Fusion Power a Step Closer After Giant Laser Blast
Nuclear fusion plant possible within a decade, physicist says.
The same process that powers our sun and other stars, nuclear fusion has the potential to be an efficient, carbon-free energy source—with none of the radioactive waste associated with the nuclear fission method used in current nuclear plants.
(See "Radioactive Rabbit Droppings Help Spur Nuclear Cleanup.")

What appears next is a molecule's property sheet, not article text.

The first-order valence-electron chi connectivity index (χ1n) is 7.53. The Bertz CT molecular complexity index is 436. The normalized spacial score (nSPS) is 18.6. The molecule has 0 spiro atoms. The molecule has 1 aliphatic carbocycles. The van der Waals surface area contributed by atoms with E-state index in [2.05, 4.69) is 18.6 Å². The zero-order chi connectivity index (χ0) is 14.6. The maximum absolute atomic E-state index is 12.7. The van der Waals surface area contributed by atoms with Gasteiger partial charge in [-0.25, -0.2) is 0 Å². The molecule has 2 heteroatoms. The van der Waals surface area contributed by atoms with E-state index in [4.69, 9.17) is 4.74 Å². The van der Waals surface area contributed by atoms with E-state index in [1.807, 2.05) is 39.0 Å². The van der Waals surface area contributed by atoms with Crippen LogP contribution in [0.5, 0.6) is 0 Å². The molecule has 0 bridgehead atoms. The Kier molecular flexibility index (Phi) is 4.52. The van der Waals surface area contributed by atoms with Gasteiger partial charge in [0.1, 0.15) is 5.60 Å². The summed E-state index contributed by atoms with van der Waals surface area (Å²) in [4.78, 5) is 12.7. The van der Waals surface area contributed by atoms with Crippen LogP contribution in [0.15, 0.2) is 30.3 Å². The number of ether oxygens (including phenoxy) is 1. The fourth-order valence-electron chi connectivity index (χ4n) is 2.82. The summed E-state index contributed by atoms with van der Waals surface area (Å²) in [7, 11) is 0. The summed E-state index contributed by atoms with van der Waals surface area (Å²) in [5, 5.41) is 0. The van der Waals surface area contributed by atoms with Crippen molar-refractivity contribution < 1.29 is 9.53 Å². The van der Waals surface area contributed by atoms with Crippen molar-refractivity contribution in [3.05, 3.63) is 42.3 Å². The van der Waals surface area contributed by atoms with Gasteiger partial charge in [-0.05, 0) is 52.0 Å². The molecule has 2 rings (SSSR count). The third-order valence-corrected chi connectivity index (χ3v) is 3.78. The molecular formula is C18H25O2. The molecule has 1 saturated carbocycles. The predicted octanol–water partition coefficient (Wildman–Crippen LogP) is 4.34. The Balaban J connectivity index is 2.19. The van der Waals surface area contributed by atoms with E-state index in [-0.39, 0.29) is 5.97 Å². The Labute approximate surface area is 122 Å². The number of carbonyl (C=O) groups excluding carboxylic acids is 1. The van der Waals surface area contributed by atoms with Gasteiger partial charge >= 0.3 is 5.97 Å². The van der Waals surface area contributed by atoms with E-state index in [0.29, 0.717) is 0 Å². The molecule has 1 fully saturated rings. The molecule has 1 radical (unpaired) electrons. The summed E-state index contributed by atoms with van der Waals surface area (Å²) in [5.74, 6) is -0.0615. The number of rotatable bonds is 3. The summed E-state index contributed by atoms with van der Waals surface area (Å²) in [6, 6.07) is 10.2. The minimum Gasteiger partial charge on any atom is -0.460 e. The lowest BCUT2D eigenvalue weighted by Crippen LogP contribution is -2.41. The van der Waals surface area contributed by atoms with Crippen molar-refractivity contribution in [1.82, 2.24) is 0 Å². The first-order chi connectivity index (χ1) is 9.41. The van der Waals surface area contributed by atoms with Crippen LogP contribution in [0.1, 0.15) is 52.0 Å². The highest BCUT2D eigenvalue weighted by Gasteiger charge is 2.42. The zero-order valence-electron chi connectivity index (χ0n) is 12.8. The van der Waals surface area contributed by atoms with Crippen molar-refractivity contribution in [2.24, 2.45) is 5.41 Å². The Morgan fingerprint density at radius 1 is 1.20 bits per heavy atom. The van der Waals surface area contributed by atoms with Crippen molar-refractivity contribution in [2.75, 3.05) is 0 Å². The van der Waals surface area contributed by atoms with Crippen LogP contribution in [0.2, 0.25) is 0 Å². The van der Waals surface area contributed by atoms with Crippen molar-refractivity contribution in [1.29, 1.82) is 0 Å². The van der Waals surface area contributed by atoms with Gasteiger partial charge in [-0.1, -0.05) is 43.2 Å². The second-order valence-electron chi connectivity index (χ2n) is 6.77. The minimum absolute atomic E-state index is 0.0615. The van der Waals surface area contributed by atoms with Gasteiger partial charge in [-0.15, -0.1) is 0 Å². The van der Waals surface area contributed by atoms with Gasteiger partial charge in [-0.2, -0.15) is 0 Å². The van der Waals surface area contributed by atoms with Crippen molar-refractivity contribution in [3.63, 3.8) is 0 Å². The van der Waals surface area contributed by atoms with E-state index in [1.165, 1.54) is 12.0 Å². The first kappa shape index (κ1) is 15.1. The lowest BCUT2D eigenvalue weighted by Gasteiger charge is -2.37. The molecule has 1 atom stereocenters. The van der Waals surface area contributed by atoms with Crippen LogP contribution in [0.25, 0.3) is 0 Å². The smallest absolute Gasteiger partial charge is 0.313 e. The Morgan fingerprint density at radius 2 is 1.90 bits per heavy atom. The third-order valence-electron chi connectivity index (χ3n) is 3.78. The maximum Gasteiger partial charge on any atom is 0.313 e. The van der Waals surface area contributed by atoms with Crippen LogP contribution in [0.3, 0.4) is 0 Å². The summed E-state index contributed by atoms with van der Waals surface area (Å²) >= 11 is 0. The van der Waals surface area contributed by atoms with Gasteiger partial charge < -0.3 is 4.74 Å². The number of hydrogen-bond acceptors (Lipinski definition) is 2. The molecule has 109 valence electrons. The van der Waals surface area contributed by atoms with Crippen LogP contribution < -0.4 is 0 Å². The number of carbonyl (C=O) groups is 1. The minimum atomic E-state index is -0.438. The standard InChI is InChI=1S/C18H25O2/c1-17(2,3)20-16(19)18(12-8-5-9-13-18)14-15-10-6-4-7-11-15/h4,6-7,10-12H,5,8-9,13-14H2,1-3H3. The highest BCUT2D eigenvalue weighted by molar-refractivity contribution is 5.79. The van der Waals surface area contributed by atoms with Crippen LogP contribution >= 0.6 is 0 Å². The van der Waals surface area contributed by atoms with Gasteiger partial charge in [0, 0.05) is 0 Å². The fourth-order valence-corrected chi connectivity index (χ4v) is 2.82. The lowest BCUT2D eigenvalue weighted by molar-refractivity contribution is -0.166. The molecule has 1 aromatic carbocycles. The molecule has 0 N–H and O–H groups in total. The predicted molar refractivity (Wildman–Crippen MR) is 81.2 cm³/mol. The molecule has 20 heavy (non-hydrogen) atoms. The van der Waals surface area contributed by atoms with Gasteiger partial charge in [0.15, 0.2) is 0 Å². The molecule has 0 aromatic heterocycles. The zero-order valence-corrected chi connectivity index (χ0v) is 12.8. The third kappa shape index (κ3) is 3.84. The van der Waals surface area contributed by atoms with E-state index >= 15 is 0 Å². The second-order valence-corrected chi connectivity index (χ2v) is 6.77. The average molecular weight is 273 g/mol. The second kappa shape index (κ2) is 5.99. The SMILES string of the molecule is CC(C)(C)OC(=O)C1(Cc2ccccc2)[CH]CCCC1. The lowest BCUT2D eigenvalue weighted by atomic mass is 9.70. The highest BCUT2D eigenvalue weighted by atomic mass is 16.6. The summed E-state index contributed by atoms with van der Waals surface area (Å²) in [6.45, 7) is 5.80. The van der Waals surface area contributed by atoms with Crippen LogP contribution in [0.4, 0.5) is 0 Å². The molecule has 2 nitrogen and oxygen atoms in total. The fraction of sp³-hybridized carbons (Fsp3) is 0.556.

Thanks to the new achievement, a prototype nuclear fusion power plant could be operating within a decade, speculated study leader Siegfried Glenzer, a physicist at Lawrence Livermore National Laboratory in California.
Glenzer and colleagues used the world's largest laser array—the Livermore lab's National Ignition Facility—to heat a BB-size fuel pellet to millions of degrees Fahrenheit.
"These lasers are pulsed, and for a very short amount of time"—one ten-billionth of a second—"the power they produce is